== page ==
Why we need to talk about Covid vaccine & children

By Indira Laisram
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Representational image only // Photo by Taylor Brandon on Unsplash

Ten-year old Akash*, who goes to a school in Melton, is not vaccinated. His mother Supriya* says she is happy with not going ahead with it, unless, of course, it becomes compulsory. In the past few months, the family has also travelled to India for a few months and got back to Australia without, thankfully, any health issues.

Like Supriya, few other families that the Indian Sun spoke to said, on condition of anonymity, they have been a watching around (how others are going in terms of after-effect) before they vaccinate their children. They also added that “winters is not a good time to vaccinate”.

“We were a bit hesitant towards the vaccine for our child but now my wife is a bit open about it and wants to go ahead. I am still making up my mind, to be very honest,” says another parent.

However, Glen Waverley-based mother Fatima* says she waited for a while but after a few months got all her three children, including the youngest who is six years-old, vaccinated. “I just wanted the protection because kids can get really sick,” she says, adding, “They had their flu shots prior, so they were OK and the youngest toughened up seeing his older brother.”

The Australian Technical Advisory Group on Immunisation (ATAGI) recommends that everyone aged five years and above gets a COVID-19 vaccine to help protect against the virus. Data as of 7 July shows that over 56 percent of children aged five to 11 years in the state have now received at least one dose of a COVID-19 vaccine, according to the NEMBC Multilingual News Service.

So why are some parents still hesitant when it comes to COVID-19 vaccine? In a study, JAMA Network Open, a monthly open access medical journal published by the American Medical Association, cites the main reason being the relatively newness of the vaccine itself and the fact that today’s parents are flooded with social media and internet messages leading to misinformation and mistrust.

Perhaps the lackadaisical attitude among some parents can also be attributed to the fact (going by reports) that young children in the demographics are less likely than the adult population to become a category of risk from a medical perspective. That having said, health authorities and experts believe vaccination is the best way to help prevent children from getting very sick, particularly for children at greater risk.

According to the government’s Department of Health and Aged Care, the other reason to consider vaccination is because of the indirect benefits to your child.

“Vaccination might help prevent school closures and disruptions to extra-curricular activities. School and activities are important for kids’ general wellbeing. Vaccination of children could also help your family and community through reduced spread of the virus,” it states.

Whether all children under 12 years of age should be vaccinated against COVID-19 remains a debatable issue. The British Medical Journal, in a review (Volume 107, Issue 3) reports, “the relatively low risk posed by acute COVID-19 in children, and uncertainty about the relative harms from vaccination and disease mean that the balance of risk and benefit of vaccination in this age group is more complex”.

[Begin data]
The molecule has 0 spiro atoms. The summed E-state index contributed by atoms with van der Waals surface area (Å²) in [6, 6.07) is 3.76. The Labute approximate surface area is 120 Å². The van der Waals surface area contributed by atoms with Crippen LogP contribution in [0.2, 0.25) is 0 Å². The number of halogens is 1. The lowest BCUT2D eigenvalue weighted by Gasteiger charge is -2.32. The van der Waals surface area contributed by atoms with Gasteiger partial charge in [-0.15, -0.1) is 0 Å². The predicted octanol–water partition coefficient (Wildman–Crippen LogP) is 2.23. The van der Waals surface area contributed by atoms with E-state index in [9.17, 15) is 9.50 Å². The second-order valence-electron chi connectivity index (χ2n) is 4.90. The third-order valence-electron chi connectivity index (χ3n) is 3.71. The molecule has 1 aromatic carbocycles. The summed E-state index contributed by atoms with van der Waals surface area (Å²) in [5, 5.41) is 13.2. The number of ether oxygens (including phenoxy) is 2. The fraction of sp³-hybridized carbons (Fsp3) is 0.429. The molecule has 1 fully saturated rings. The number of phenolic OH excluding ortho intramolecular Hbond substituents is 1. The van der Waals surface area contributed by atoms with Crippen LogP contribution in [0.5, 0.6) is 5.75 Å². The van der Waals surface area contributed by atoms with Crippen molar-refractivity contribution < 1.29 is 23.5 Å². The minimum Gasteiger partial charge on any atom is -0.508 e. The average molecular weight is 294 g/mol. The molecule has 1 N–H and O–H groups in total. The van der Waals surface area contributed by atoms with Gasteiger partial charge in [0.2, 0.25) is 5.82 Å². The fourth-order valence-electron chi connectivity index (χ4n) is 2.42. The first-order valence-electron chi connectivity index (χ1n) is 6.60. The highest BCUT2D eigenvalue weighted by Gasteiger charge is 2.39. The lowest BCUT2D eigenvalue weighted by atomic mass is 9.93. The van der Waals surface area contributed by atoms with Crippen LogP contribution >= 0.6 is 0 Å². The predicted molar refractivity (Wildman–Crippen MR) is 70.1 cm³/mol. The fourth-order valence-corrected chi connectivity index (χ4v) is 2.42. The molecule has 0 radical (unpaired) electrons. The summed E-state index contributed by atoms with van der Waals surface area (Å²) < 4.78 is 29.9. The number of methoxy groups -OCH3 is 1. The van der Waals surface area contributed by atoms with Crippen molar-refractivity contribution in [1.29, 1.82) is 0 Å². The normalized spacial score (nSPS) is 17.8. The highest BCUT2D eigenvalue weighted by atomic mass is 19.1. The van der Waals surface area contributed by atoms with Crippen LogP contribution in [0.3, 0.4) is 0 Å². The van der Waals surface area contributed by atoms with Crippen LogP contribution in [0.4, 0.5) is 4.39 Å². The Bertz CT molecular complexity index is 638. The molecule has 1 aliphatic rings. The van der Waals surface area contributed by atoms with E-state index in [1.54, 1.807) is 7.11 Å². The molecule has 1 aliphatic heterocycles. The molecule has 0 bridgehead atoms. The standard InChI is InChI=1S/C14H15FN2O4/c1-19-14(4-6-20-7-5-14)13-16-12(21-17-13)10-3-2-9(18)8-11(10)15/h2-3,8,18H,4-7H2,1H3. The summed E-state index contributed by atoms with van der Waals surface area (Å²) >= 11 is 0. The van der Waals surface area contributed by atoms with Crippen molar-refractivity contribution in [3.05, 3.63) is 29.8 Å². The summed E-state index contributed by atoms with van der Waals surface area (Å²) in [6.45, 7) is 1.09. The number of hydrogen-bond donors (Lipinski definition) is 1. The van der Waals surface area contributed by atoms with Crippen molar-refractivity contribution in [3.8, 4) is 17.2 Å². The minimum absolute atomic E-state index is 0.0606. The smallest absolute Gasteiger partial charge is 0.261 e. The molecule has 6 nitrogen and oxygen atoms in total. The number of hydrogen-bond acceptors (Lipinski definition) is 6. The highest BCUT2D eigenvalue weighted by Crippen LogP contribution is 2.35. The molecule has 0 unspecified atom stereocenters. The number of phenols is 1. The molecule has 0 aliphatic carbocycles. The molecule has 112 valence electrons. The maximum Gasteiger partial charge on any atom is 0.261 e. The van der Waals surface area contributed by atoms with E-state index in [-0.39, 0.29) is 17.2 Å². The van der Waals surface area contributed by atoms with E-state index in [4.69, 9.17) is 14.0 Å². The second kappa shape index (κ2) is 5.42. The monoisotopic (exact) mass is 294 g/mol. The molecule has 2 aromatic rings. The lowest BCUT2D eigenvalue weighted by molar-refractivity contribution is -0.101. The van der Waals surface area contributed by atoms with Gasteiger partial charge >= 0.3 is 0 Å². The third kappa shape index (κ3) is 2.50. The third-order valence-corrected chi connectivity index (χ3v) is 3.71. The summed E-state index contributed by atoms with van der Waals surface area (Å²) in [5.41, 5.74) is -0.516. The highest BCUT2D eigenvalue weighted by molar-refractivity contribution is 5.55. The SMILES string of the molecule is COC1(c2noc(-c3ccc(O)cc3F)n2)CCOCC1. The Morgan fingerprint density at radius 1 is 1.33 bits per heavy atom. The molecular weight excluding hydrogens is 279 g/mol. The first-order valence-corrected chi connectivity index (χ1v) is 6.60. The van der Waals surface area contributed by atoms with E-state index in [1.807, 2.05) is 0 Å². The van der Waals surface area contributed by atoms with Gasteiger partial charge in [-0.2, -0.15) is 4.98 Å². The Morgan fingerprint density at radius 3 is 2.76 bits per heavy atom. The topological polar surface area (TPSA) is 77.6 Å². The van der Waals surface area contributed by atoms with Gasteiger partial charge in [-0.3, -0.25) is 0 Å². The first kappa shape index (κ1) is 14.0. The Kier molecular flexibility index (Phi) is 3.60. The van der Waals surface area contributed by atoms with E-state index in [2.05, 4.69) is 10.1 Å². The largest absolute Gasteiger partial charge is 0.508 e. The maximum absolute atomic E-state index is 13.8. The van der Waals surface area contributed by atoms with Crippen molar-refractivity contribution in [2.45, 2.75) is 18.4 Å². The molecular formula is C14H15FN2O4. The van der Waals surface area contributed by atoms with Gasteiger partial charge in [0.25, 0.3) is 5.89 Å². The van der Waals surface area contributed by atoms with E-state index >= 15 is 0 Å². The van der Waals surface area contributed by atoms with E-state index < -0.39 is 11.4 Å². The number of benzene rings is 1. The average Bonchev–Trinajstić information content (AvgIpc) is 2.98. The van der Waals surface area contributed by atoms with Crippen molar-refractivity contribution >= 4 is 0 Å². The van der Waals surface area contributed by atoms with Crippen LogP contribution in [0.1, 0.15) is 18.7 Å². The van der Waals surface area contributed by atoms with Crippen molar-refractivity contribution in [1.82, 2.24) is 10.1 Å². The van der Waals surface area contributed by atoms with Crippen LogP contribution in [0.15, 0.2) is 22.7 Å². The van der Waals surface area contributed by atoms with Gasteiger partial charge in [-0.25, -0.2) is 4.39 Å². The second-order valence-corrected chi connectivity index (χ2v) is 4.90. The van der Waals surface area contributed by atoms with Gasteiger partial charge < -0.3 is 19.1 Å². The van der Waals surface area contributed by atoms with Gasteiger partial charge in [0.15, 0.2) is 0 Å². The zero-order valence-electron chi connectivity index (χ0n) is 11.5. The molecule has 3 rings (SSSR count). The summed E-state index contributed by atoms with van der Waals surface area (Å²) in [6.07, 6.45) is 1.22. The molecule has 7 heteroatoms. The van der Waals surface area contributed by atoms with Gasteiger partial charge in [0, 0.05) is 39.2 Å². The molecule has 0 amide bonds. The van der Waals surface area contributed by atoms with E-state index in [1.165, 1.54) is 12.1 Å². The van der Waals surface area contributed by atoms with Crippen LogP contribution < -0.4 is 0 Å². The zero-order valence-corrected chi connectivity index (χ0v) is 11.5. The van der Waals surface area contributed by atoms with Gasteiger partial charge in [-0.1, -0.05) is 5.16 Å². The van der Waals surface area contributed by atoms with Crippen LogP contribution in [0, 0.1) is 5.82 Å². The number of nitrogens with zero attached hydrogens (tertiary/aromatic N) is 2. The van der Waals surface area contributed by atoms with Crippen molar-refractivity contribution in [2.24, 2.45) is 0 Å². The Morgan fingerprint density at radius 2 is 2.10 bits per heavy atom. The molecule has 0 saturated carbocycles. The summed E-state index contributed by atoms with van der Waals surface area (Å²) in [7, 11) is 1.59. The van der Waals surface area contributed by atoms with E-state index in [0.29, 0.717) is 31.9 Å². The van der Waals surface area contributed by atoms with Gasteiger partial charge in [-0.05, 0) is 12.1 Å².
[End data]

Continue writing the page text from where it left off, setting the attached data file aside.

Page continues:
But with the emergence of new COVID-19 variants of concern, what becomes necessary is regular re-evaluation of the risks and benefits. The Review does not argue for or against vaccinating children, but draws attention to the complexity of policy decisions on COVID-19 vaccination in children under 12 years of age.

The emergence of new variants and intermittent surges is more or less the new normal today. Therefore, the key argument for vaccinating children is the protection from long-term consequences, the BMJ report says.

As for vaccinating children below six-years of age and infants, Victoria’s Acting Chief Health Officer Ben Cowie says, “There is an ongoing exploration of the relative use of vaccinations among children knowing that there are younger age groups available for vaccination in some countries. Our colleagues in the Australian Technical Advisory Group on Immunisation (ATAGI) are continuously reviewing and may well be the case when we have more information on paediatric vaccination.”

Meanwhile, parents such as Supriya are content with what the school and authorities are doing with regards to children’s safety against the virus. For instance, if at school a child contracts the virus, an email is sent out from the school so that everyone observes quarantine. On top of that, the family receives four RAT kits free of cost a month where every alternate week Akash gets a test to go to school.

Children, she says, are drilled into practising hand washing or no handshakes. “Even at the playground, they are by now aware of COVID-safe behaviours and taught to stay far from anyone with a cold without being offensive.”

Supriya cites an incident where a child who was once coughing was asked by another friend whether he had his RAT test done. “They are encouraged to speak openly,” she says, adding, “I think some parents think as long as they can help it, they will delay the vaccination.”

Perhaps the pandemic has taught children autonomy at a young age, but experts are encouraging parents to talk to doctors for any concerns regarding vaccination. Australia is headed for a new wave of the virus and protection against it is priority, say experts.

(*Names changed for reasons of privacy)



The Indian Sun acknowledges the support of the Victorian Government.


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